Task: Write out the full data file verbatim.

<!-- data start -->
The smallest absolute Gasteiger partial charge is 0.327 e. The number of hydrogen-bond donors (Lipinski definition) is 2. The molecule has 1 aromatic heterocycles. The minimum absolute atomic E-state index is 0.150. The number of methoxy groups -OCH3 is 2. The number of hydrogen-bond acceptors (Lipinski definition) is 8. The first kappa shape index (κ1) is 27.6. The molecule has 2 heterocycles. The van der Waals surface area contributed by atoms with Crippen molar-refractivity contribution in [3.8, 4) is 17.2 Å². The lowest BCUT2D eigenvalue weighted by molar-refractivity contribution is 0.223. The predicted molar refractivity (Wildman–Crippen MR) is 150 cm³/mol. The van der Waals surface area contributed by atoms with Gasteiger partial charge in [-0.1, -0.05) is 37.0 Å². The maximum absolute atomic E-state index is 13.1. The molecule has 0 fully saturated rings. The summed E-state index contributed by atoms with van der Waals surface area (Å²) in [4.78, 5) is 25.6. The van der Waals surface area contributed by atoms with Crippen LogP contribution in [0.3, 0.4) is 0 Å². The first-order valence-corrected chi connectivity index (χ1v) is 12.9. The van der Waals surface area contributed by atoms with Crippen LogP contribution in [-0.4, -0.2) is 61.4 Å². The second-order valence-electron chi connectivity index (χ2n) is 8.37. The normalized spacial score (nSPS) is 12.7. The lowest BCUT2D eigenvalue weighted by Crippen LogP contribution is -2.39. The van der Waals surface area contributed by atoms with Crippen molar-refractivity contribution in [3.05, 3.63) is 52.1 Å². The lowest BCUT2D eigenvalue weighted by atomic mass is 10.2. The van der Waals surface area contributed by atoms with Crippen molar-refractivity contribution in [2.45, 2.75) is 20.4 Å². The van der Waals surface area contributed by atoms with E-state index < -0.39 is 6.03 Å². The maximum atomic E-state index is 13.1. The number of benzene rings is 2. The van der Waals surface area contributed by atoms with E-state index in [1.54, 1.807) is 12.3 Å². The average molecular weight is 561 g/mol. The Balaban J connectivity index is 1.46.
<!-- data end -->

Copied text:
The smallest absolute Gasteiger partial charge is 0.327 e. The number of hydrogen-bond donors (Lipinski definition) is 2. The molecule has 1 aromatic heterocycles. The minimum absolute atomic E-state index is 0.150. The number of methoxy groups -OCH3 is 2. The number of hydrogen-bond acceptors (Lipinski definition) is 8. The first kappa shape index (κ1) is 27.6. The molecule has 2 heterocycles. The van der Waals surface area contributed by atoms with Crippen molar-refractivity contribution in [3.8, 4) is 17.2 Å². The lowest BCUT2D eigenvalue weighted by molar-refractivity contribution is 0.223. The predicted molar refractivity (Wildman–Crippen MR) is 150 cm³/mol. The van der Waals surface area contributed by atoms with Gasteiger partial charge in [-0.1, -0.05) is 37.0 Å². The maximum absolute atomic E-state index is 13.1. The molecule has 0 fully saturated rings. The summed E-state index contributed by atoms with van der Waals surface area (Å²) in [4.78, 5) is 25.6. The van der Waals surface area contributed by atoms with Crippen LogP contribution in [0.3, 0.4) is 0 Å². The first-order valence-corrected chi connectivity index (χ1v) is 12.9. The van der Waals surface area contributed by atoms with Crippen LogP contribution in [-0.4, -0.2) is 61.4 Å². The second-order valence-electron chi connectivity index (χ2n) is 8.37. The normalized spacial score (nSPS) is 12.7. The lowest BCUT2D eigenvalue weighted by Crippen LogP contribution is -2.39. The van der Waals surface area contributed by atoms with Crippen molar-refractivity contribution in [3.05, 3.63) is 52.1 Å². The lowest BCUT2D eigenvalue weighted by atomic mass is 10.2. The van der Waals surface area contributed by atoms with Crippen molar-refractivity contribution in [2.45, 2.75) is 20.4 Å². The van der Waals surface area contributed by atoms with E-state index < -0.39 is 6.03 Å². The maximum atomic E-state index is 13.1. The number of benzene rings is 2. The van der Waals surface area contributed by atoms with E-state index in [1.54, 1.807) is 12.3 Å². The average molecular weight is 561 g/mol. The Balaban J connectivity index is 1.46.